Even though both pymongo and Bottle work fine in Python 3, the course uses Python 2 for some reason. I found this particularly odd because I think of MongoDB as a new thing. I mean, their whole business is based around convincing people to eschew decades of database research and try this new way instead. If anyone was going to embrace Python 3, I would have thought it would be the MongoDB folks. Anyway, I started out converting everything to Python 3, but eventually I gave up and installed Python 2.7.6 and used that for the rest of the course.

The sample Python code left a lot to be desired, even given that it was Python 2. In addition to using the print statement instead of the print function and %s instead of string format, it was loaded with bare except statements. That was never good form, even in Python 2. And they incremented variables with “i = i + 1,” explaining that Python lacks i++ (yes, but it has i += 1, so we needn’t repeat the name). Also, they use classic classes everywhere!

There were also issues with the inline quizzes. This appeared to be because they were doing string matching when they should have been evaluating. For example, I got this wrong

Write the to code to initialize a list with the items "hammer", "nail"
and "wall" and assign the list to the variable named "things".

because I wrote

things = ['hammer', 'nail', 'wall']

and they only accepted

things = ["hammer", "nail", "wall"]

These, of course, are equivalent in Python.

Despite all of these issues, I think Python is a good choice for this course. I wish they had used an up-to-date Python and I wish they had used more idiomatic Python, but in the end it didn’t really affect the course too much. How to use MongoDB from Python was effectively communicated. Indeed, I’m sure you can extrapolate everything to any similar language. I tried several of the examples and exercises in Perl and things worked nearly the same way. I’m confident I could easily do things in Ruby as well.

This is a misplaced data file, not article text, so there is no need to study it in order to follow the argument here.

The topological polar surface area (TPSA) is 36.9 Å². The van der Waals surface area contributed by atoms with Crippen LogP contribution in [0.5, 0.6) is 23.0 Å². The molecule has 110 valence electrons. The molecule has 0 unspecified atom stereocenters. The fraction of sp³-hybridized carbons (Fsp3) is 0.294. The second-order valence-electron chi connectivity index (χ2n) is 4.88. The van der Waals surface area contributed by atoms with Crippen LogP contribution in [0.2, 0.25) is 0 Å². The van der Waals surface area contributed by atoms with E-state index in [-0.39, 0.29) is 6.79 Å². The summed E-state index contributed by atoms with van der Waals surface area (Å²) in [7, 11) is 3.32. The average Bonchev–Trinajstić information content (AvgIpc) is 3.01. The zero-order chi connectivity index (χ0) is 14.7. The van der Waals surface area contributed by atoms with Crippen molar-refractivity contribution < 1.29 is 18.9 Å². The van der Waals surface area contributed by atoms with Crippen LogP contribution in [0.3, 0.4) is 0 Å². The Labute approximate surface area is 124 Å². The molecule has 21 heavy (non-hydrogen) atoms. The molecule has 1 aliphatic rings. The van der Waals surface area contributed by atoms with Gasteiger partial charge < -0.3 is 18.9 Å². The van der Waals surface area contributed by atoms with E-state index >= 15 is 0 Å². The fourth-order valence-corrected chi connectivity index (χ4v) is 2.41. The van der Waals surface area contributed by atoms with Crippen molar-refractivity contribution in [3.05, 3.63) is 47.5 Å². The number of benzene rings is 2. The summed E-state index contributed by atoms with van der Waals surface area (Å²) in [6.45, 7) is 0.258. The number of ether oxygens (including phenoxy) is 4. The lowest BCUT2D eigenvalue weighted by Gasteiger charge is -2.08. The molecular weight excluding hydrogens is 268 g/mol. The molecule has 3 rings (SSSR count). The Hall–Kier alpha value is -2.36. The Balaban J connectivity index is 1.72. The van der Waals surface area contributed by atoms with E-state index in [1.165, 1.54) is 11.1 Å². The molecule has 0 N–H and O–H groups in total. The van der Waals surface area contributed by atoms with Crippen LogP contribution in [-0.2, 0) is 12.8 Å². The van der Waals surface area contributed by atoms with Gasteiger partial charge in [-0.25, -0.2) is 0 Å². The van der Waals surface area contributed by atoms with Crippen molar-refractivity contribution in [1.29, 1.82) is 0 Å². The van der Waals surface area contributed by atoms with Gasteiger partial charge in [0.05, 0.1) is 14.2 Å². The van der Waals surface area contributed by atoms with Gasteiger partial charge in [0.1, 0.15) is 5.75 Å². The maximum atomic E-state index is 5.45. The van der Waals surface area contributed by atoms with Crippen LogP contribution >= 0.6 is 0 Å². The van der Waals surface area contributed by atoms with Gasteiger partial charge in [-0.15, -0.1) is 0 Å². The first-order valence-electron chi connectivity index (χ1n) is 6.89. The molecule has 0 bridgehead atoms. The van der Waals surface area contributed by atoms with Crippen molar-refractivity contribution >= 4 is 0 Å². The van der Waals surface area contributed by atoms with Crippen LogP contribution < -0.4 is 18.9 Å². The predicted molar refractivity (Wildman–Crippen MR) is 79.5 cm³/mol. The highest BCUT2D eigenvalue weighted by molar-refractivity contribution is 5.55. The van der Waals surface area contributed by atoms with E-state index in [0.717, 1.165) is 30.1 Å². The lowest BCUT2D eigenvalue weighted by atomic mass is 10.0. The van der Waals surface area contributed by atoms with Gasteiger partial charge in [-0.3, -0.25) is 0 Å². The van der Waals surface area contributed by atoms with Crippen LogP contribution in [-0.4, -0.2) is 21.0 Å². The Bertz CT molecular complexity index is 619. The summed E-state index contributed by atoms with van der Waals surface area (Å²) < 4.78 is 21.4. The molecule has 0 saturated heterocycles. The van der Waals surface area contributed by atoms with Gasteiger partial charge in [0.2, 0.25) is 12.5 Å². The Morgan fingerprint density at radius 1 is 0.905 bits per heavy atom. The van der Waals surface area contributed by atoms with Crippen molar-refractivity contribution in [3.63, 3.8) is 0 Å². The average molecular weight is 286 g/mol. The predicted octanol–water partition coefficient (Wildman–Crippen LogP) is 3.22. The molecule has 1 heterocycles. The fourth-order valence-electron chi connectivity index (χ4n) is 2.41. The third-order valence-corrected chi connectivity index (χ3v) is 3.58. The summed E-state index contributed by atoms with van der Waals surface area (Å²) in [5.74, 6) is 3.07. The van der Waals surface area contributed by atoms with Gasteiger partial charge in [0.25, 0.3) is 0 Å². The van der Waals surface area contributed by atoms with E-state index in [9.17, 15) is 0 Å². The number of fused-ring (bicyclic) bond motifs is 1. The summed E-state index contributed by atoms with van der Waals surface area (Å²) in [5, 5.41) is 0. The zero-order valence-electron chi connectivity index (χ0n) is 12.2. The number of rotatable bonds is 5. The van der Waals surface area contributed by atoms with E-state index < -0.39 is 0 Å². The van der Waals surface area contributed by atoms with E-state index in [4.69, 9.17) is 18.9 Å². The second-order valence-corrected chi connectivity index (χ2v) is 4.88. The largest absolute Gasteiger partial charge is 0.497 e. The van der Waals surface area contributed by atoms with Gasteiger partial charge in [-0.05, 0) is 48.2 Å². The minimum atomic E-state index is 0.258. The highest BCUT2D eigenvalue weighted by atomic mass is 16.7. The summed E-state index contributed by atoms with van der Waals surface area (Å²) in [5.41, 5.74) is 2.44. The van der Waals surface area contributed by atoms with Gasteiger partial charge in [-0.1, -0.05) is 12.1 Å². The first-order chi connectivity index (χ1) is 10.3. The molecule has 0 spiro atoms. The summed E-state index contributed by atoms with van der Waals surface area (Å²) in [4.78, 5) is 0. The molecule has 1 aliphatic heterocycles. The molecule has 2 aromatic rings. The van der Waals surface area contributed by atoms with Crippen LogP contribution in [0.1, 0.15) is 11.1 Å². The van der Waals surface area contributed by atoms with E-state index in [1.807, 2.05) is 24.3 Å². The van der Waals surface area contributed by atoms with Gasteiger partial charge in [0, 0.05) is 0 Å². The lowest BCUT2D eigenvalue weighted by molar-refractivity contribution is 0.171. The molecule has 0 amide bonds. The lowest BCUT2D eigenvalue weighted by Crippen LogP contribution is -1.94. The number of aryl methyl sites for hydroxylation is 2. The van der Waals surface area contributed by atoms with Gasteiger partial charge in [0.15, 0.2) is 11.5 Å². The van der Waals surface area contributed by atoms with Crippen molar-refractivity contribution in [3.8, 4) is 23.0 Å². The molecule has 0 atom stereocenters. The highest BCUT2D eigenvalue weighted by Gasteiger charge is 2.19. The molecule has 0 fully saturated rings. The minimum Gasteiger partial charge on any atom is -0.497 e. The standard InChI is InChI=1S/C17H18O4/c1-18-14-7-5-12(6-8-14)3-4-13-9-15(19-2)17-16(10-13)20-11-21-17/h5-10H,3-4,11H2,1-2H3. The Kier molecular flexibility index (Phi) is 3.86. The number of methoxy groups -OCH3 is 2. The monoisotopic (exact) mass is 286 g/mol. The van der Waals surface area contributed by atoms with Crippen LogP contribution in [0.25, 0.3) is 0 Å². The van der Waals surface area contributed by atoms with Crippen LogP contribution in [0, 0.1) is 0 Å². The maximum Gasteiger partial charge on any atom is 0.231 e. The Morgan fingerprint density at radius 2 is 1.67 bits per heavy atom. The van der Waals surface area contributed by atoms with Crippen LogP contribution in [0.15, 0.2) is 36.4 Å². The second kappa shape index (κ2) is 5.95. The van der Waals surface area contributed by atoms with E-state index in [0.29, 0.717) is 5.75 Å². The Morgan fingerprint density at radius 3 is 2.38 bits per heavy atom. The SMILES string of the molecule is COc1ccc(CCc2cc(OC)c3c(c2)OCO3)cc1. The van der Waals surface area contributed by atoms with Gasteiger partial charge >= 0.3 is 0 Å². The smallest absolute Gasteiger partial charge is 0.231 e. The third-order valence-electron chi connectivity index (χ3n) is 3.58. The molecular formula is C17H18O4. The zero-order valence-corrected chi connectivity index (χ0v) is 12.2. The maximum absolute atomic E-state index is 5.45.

edX

The bulk of the course went very well. The edX platform was easy to use (I had some difficulty with the edX demo course, but none with the MongoDB course). It’s very similar to Class2Go, which is what was used for the Stanford database class. Most lessons consisted of a video lecture, a quiz, and its answer. There is some discussion in some of the answers. It took a me a while to catch on to this. Early on, if I got the answer right, I didn’t look at the answer video. After I got a few wrong, it dawned on me that there was good stuff in some of those answer videos! After that I started watching all of them, even when I got the right answer.

The final exam was harder than I expected. Most of the course was pretty easy to follow, so I guess I was expecting a pretty easy final as well. That was not the case. It was actually pretty challenging. I got what was probably the easiest question wrong because I didn’t submit the answer correctly. It was a pretty straightforward update, but we weren’t supposed to merely provide the update command. Instead, we were meant to execute on some unseen database. The confusion was worsened because you couldn’t go back and look at your answer afterwards. In any case, I’m certain I did it right (I ran it locally), I just didn’t submit it right.

Summary

Overall, I think the course was very worthwhile. Compared to a relational database, MongoDB is a joy to use from programming languages and I think going through this course saved me a lot of the trouble of discovering stuff on my own.

If you’re interested, there’s another section starting soon!

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Mongo MOOC